Illustration of the Japanese Second Army Fierce Battle at Jinzhou Castle

 

Japanese Color Woodblock Print

Illustration of the Japanese Second Army Fierce Battle at Jinzhou Castle

by Nakamura Shūkō , 1894


IHL Cat. #306

About This Print

The Second Army and the Battle of Jinzhou [Chinchou]

Source: Impressions of the Front: Woodcuts of the Sino-Japanese War, Shunpei Okamoto, Philadelphia Museum of Art, 1983, p. 14.
On September 26, 1894, the Japanese imperial headquarters had organized the Second Army.  Its objective was to conquer the Chinese dockyard and arsenal of Port Arthur and then to embark on a campaign into the Peking region after winter.  On October 24, while the First Army was crossing the Yalu River and entering China, the Second Army landed on on the Liaotung (Chinchou) Peninsula.  By November 3, the Second Army advanced toward Chinchou, the major stronghold before Port Arthur.  With a full-scale assault on November 6, the Second Army broke the stiff resistance at Chinchou, taking the fortress before noon. 

Source: Impressions of the Front: Woodcuts of the Sino-Japanese War, Shunpei Okamoto, Philadelphia Museum of Art, 1983, p. 35.
Twenty-five-year-old Nanbu Kijiro, a second artillery lieutenant (better known as the inventor of the Nanbu rifle and machine gun), described what he saw as platoon commander of the Third Mountain Artillery Battalion during the battle of Chinchou: "The battleground smelled of blood.  deep craters remained where shells had flung earth into the sky.  Trees and rooftops were strewn all over.  The odors of blood and powder lingered.  Our fallen comrades had been laid out in front of grave makers made of available wood.  The area in front of these temporary graves was swept so clean it touched my heart.  I prayed there silently."

Private First-Class Kubota Chuzo, a twenty-one-year-old farmer, wrote in his war diary: "Today our company had lunch in the southern section of Chinchou.  Chinese corpses were piled everywhere.... Some enemy soldiers were found among the dead feigning death.  Our litter corps found them and slashed or stabbed them to death."

Treating the Enemy with A Measure of Respect


This is one of a relatively small number of Sino-Japanese War prints that depict the Chinese as worthy adversaries.  The Chinese soldiers' facial features are not caricatured, as they are in so many war prints, and they wear a look of determination and resolve.  The two larger characters on the back of the Chinese fighter read 虎勇 Brave Tigers.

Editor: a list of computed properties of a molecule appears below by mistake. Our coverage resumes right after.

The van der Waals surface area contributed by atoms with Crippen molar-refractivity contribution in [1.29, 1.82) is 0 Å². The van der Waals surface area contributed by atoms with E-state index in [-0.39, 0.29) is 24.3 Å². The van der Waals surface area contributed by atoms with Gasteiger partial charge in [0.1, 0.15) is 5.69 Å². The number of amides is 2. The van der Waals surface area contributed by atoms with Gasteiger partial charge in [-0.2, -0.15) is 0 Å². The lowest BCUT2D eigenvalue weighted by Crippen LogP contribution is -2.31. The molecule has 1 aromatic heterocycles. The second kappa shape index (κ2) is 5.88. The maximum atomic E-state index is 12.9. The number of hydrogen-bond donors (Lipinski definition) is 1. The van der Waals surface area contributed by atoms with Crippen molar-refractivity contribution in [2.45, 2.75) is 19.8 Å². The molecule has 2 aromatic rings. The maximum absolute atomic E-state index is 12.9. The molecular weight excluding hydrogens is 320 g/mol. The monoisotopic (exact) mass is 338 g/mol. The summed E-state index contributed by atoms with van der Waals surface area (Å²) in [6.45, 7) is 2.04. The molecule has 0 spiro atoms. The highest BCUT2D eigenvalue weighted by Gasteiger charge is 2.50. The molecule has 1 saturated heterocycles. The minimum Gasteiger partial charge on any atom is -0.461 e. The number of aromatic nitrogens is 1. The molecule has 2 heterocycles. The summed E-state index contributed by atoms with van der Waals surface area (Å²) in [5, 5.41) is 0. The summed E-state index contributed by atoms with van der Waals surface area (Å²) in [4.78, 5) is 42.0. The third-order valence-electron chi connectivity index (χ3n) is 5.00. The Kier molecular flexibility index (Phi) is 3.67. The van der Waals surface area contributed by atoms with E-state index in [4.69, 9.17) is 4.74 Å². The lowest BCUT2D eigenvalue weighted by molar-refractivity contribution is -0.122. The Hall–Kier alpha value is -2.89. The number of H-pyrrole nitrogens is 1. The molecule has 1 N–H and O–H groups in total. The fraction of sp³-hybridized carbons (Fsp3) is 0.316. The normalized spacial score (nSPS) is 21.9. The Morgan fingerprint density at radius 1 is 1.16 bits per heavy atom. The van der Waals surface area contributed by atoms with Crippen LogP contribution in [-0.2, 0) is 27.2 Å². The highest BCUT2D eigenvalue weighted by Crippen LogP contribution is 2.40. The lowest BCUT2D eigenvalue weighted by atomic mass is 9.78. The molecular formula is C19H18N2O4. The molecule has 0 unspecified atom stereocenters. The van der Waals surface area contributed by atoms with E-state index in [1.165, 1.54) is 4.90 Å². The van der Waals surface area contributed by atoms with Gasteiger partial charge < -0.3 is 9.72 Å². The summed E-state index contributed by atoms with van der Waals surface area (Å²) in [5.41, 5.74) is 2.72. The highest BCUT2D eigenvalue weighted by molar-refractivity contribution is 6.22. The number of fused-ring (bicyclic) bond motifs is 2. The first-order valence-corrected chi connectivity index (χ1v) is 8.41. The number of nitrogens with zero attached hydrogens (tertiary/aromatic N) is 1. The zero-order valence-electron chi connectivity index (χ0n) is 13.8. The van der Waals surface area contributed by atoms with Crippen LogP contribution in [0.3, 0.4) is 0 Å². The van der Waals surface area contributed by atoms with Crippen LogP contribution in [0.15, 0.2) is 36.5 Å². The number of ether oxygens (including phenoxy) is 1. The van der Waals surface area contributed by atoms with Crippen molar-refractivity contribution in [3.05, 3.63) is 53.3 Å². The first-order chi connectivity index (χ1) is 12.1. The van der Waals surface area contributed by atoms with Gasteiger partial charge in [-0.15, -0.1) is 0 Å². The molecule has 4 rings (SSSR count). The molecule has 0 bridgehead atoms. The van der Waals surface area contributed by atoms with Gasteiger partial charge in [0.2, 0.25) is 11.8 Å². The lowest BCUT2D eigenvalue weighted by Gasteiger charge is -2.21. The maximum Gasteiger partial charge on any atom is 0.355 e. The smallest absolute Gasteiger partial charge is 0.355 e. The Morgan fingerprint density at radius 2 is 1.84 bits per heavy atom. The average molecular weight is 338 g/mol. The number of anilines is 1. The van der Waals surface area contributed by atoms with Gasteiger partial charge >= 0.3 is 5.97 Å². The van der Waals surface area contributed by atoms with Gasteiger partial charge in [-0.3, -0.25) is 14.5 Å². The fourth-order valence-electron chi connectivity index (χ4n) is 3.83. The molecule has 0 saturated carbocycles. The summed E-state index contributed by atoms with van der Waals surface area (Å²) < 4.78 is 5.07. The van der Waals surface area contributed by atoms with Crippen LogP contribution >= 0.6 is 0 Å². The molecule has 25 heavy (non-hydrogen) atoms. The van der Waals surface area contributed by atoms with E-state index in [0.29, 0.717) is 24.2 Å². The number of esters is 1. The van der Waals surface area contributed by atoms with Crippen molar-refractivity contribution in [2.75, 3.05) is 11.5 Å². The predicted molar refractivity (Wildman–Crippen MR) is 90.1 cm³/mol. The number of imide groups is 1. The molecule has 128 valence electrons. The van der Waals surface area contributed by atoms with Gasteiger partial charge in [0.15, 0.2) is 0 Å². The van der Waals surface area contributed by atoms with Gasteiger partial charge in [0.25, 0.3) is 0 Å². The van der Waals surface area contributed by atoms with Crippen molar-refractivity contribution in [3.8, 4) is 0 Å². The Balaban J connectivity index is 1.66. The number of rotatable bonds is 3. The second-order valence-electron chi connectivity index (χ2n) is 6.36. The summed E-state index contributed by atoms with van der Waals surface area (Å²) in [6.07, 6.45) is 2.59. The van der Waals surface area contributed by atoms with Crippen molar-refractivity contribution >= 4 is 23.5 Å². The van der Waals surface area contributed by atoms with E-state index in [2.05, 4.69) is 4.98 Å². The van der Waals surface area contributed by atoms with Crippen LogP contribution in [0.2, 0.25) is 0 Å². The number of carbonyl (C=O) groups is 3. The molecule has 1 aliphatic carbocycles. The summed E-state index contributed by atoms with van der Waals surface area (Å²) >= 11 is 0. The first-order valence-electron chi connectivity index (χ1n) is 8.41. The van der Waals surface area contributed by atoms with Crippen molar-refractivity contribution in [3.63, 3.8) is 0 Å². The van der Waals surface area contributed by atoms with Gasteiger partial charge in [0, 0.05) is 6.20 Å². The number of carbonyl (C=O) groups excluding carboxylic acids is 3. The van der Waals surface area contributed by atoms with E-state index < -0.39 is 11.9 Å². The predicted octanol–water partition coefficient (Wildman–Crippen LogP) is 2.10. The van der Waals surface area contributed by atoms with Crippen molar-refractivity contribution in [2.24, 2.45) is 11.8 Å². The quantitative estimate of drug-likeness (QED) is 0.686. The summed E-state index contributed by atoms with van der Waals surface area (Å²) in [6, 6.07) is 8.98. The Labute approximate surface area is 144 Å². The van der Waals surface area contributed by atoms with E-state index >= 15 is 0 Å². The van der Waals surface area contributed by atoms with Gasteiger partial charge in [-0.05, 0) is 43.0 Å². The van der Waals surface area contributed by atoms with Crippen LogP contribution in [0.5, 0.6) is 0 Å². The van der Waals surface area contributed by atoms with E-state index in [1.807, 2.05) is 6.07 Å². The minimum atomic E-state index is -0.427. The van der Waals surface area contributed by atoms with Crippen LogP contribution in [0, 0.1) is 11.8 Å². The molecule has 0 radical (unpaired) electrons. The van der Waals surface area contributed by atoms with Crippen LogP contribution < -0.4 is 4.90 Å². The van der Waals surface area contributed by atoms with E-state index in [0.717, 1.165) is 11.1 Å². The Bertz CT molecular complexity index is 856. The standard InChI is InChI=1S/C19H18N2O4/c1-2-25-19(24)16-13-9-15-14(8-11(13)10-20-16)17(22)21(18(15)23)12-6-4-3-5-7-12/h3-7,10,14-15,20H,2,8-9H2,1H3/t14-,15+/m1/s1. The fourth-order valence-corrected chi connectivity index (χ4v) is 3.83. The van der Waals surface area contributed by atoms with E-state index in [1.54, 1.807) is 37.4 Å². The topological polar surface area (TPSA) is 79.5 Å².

The Same Print - Two Different Battles

Publishers were always looking for ways to cut costs. One way was to re-purpose a popular war print design to illustrate another battle. In most instances of re-purposing, only part of the design was reused, or modifications were made to an earlier design to represent a different battle, but in this case the prints are identical except for the title cartouches in the upper right of each print. The prints illustrate different battles that occurred during the same time frame, both involving castles, but in locations about 400 km apart.









Print Details

 IHL Catalog
 #306
 Title or Description  Illustration of the Japanese Second Army Fierce Battle at Jinzhou Castle
 Dai ni gun Kinshūjō daigekisen no zu 第二軍金州城大激戦之
 Artist  Nakamura Shūkō (active c. 1894-1904)
 Signature
Shūkō 秋香
 Seal  Shūkō 秋香 [as shown above]
 Publication Date  October 1894 (Meiji 27)
 Publisher
Sekiguchi Masajirō 関口政治郎
[Marks: pub. ref. 462; seal not shown]
 Carver
Umezawa Chōkoku 梅澤彫刻 [full name Umezawa Minokichi 梅澤己之吉]
 Impression  excellent
 Colors  excellent
 Condition  good - trimmed but top margin intact; panel joined; vertical folds where panels are joined; some soiling and wrinkling
 Genre  ukiyo-esenso-e (Sino-Japanese War)
 Miscellaneous  
 Format  vertical oban triptych
 H x W Paper
 14 1/4 x 28 1/2 in. (36.2 x 72.4 cm)
 Literature
 Impressions of the Front: Woodcuts of the Sino-Japanese War, Shunpei Okamoto, Philadelphia Museum of Art, 1983, p. 35. pl. 52; Japan Awakens: Woodblock Prints of the Meiji Period (1868-1912), Barry Till, Pomegranate Communications, Inc., 2008, p. 37.
 Collections This Print
 Philadelphia Museum of Art 1976-75-190a-c; Museum of Fine Arts Boston RES.23.294-296; Smithsonian Freer Gallery of Art and Arthur M. Sackler Gallery S1999.52a-c; Art Gallery of Greater Victoria 2004.026.055


last revision:
4/28/2020
3/13/2020
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